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Interview - School of Language

Posted on Thursday, 3 April 2014 | No Comments


School of Language - 50% Field Music, 100% David Brewis.



Something the Brewis brothers cannot be accused of is laziness. Although Field Music have taken a hiatus following 2012’s career-best record Plumb, the duo of David and Peter have been immersed in a plethora of side-projects, collaborations and productions jobs – and now, David’s returning to the frey with his second album as School of Language, Old Fears.

Following his 2008 solo debut Sea From Shore, a set of fine-tuned, percussion driven art-rock, Old Fears finds David Brewis exploring new sonic and emotional terrain, with his most personal and introspective lyrics to date backed by a diverse musical style that plunges into skewed funk and layers of sci-fi synths. It’s an exciting and enthralling listen, and one bound to surprise and delight.

But as I said, he can’t be accused of laziness, which becomes more obvious than ever when I got to talk to him on a quick break during a full day of work. “We were doing some recording today, and then we’re doing some more recording tonight – we were doing a bit of a session for [Frozen By Sight, Peter Brewis’ collaboration with Maximo Park’s Paul Smith] and getting some double bass down. That’s still ongoing: everyone’s busy with so many things, and our original plan to get everything recorded after the show went out of the window really. It’s kind of…nearly there? Nearly?"

Right now though, it’s the new School of Language album that’s ready to go, so David explained the origins of School of Language and the reason for returning to the solo moniker. “It started with thinking that it would be useful to have something where I could say, ‘this is me’, and to gather up everything that’s not in conjunction with Peter. When I started making the first album, I wasn’t sure if we would make another Field Music record, so it just felt like that was what I would be doing for the foreseeable future. But by the time I’d recorded that and we’d toured it a bit, the idea of doing another Field Music record together seemed more appealing again.

Where Sea From Shore was a record largely defined by circumstance, this time there was a clearer idea of where to take the School of Language project. “Well, I wanted to do something that was kind of danceable. I’d been able to do that a little bit on the last couple of Field Music records, but my interest in doing something that was kind of austere funk had grown, and everything I was writing was leaning in my direction. It made sense that these new songs would tie together better as a record rather than waiting a year and a half and tying them in as part of a Field Music record. It might have been a bit odd if it’d been, here’s eight songs of mine you can dance in the kitchen to and eight or nine of songs of whatever Peter’s been up to.” 


 The record’s lyrical themes of self-doubt, self-discovery and figuring out how to connect with the world also played a role into its development as the second School of Language album. “The lyrics did get kind of personal, and maybe more specific than I’m entirely comfortable doing. There’s definitely something in that which pushes it to being something I would do on my own rather than in collaboration, just because it’s kind of embarrassing to be that specific about something personal. Lots of people aren’t going to pick up on that, and that’s fine, but my close friends probably know what I’m talking about, so I haven’t had to deal with that until people started to see the lyrics and until we started to have band practises.”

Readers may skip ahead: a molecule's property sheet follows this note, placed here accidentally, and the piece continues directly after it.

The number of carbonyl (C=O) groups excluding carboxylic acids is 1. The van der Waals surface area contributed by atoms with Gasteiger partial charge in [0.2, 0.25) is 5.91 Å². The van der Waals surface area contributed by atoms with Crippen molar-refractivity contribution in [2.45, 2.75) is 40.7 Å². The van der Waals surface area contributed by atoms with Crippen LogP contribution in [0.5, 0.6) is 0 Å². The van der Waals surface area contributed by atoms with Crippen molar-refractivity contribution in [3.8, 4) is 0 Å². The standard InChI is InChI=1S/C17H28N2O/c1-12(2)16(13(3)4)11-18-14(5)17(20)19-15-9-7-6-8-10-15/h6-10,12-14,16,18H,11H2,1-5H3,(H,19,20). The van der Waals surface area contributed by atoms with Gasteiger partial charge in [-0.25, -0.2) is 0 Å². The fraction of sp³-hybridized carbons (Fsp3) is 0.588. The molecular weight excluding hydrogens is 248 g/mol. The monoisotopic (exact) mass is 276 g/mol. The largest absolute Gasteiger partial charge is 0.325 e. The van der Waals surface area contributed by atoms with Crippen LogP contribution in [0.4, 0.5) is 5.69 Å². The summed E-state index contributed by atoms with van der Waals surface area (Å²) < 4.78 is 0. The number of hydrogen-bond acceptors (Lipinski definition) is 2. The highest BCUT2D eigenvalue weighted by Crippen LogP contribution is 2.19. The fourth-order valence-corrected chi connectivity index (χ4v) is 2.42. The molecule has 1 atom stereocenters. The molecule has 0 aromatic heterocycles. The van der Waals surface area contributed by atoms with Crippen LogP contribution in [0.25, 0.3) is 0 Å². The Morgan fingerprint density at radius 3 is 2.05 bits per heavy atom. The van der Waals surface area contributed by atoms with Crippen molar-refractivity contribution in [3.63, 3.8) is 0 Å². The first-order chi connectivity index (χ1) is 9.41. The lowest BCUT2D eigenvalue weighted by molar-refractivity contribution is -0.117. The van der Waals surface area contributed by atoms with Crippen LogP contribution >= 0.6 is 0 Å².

The lean, rhythmic lead single Between The Suburbs offers a taste of how this austere funk has turned out, but as David notes, there’s more to the album than just that. “I don’t consider it to be the summation of what’s going on in the record. The song for me on the record that laid out what I would do is Dress Up, which is the first one where I was anywhere near finished with the music and the one where I thought I had the sound of the record, and everything else grew out of that one really.” 

The album’s also been accompanied by the More Fears EP, a 7” single which marries extra instrumental pieces from the album sessions alongside re-workings of Marine Life and Keep Your Water from the first album. “The idea of the EP came about because we like to give extra things to long-term fans (which had worked well with the Field Music covers album), and I had these extra pieces which didn’t fit the album but which I still liked. We’re loathe to rip people off, so we won’t release anything that we don’t like, but having this extra thing for long term fans seemed nice.” 

“The re-recordings came about because I wanted to do demoes for the live band of how I wanted to re-arrange a couple of the old songs. It was focused on an idea of how they could be live – I don’t think it would work to have a set of half the new songs done as they are on the record, and half of the old songs done in the style of how they are on the first record. With the new stuff, I want to push certain elements of the performance of it which would take it further away from the first album.” 

For the upcoming tour in April, the five-piece band David’s assembled is set to push himself further. “Jaf from The Futureheads is playing synths, my brother Peter’s having to play a lot of electronic drum parts alongside the real parts, and for me I’m having to get used to not playing guitar all the time and just singing, which is a very different thing for me – usually all of my limbs are engaged at all times, that tends to be the way Field Music gigs go!”

Originally published in NARC 94 (April 2014).

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